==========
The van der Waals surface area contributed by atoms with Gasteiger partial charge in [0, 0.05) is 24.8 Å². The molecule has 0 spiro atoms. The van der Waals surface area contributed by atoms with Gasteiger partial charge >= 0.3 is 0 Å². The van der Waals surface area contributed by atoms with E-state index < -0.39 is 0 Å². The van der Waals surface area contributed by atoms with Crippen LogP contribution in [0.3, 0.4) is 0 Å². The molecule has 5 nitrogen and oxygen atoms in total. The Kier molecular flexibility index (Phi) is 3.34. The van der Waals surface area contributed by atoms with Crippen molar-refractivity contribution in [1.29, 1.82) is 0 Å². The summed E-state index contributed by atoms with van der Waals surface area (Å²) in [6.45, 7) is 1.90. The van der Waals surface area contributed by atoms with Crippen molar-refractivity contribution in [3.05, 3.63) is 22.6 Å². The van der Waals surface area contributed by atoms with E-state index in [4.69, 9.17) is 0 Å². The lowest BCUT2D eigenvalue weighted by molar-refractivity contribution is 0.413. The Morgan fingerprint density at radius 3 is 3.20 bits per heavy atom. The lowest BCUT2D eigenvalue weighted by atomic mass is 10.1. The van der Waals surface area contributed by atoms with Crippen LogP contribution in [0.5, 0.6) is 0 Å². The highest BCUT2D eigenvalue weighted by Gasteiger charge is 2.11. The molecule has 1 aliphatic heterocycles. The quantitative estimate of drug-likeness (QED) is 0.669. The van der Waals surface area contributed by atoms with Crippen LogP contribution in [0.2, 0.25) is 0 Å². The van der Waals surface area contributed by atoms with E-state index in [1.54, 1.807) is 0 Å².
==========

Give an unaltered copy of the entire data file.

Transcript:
The van der Waals surface area contributed by atoms with Gasteiger partial charge in [0, 0.05) is 24.8 Å². The molecule has 0 spiro atoms. The van der Waals surface area contributed by atoms with Gasteiger partial charge >= 0.3 is 0 Å². The van der Waals surface area contributed by atoms with E-state index < -0.39 is 0 Å². The van der Waals surface area contributed by atoms with Crippen LogP contribution in [0.3, 0.4) is 0 Å². The molecule has 5 nitrogen and oxygen atoms in total. The Kier molecular flexibility index (Phi) is 3.34. The van der Waals surface area contributed by atoms with Crippen molar-refractivity contribution in [1.29, 1.82) is 0 Å². The summed E-state index contributed by atoms with van der Waals surface area (Å²) in [6.45, 7) is 1.90. The van der Waals surface area contributed by atoms with Crippen molar-refractivity contribution in [3.05, 3.63) is 22.6 Å². The van der Waals surface area contributed by atoms with E-state index in [4.69, 9.17) is 0 Å². The lowest BCUT2D eigenvalue weighted by molar-refractivity contribution is 0.413. The Morgan fingerprint density at radius 3 is 3.20 bits per heavy atom. The lowest BCUT2D eigenvalue weighted by atomic mass is 10.1. The van der Waals surface area contributed by atoms with Crippen LogP contribution in [0.5, 0.6) is 0 Å². The highest BCUT2D eigenvalue weighted by Gasteiger charge is 2.11. The molecule has 1 aliphatic heterocycles. The quantitative estimate of drug-likeness (QED) is 0.669. The van der Waals surface area contributed by atoms with Crippen LogP contribution in [0.2, 0.25) is 0 Å². The van der Waals surface area contributed by atoms with E-state index in [1.54, 1.807) is 0 Å².